Clinton Urges Female Activists to Pursue Leadership
Secretary of State Hillary Rodham Clinton urged female activists across the world to pursue leadership roles and create change in their countries yesterday during the opening ceremonies of the first Women in Public Service Institute. The institute, held at Secretary Clinton's alma mater Wellesley College, is a collaboration between the US Department of State, Wellesley, Barnard, Bryn Mawr, Mount Holyoke, and Smith to provide a two-week intensive course on political leadership for 50 female activists from 21 countries.
During the opening ceremonies, Clinton told the activists, "If you do not participate, others will hijack your revolution. They will very often begin, from the first day, to undermine the hopes and aspirations that you were protesting for." She continued, "You are among the young people transforming a region and inspiring the world. We are looking to you for your leadership to turn the promise of change into real and lasting progress." Secretary Clinton also urged the activists "to keep pushing at that glass ceiling."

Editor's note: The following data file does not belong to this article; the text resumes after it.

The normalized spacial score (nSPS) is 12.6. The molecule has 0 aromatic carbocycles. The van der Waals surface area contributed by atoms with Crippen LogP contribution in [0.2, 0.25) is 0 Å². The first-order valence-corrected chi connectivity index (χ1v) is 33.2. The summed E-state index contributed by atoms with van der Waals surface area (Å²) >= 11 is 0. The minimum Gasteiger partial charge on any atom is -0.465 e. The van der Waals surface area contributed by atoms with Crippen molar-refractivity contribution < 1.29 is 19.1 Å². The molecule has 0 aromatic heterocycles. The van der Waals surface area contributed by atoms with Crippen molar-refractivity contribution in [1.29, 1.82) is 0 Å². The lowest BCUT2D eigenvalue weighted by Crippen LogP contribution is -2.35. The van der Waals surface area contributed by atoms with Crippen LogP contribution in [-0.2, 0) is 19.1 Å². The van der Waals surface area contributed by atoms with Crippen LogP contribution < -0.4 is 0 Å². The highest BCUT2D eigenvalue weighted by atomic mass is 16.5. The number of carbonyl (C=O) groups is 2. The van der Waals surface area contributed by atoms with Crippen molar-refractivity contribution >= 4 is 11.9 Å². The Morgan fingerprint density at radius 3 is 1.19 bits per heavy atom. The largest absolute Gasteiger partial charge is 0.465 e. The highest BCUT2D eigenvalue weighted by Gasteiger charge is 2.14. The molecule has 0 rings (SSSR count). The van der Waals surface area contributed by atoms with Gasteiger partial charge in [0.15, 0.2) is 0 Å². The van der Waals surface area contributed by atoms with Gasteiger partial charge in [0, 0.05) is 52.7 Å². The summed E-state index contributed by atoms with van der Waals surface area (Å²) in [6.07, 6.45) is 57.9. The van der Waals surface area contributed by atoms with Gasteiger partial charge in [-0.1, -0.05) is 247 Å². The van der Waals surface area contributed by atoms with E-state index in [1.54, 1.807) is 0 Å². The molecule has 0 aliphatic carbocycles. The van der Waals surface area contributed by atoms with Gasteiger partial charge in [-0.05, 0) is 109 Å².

According to a Department of State press release, the institute is part of a global project to increase world leadership from 17.5 percent women to 50 percent by 2050. The institute will be held annually, each time at a different founding school. At the Wellesley opening ceremonies, Secretary Clinton was joined by Madeleine Albright, Jane Harman, Ambassador Melanne Verveer, and other women's rights leaders.
Media Resources: Boston Globe 6/12/12; Associated Press 6/11/12; Department of State Press Release 6/8/12
The following is a statement by our Founder and President, Eleanor Smeal, on the events in Ferguson, Missouri.
The Feminist Majority Foundation calls for the appointment of a special prosecutor to conduct a thorough, unbiased investigation into the shooting death of unarmed African-American teenager Michael Brown by Ferguson, Missouri police officer Darren Wilson.
The killing of Michael Brown and the blundered, militarized response by law enforcement to the call for justice is a tragic reminder that in many African American communities across the nation, the police themselves can be a threat.
Given the distrust of the police by the local African American community, the close ties between the St. . . .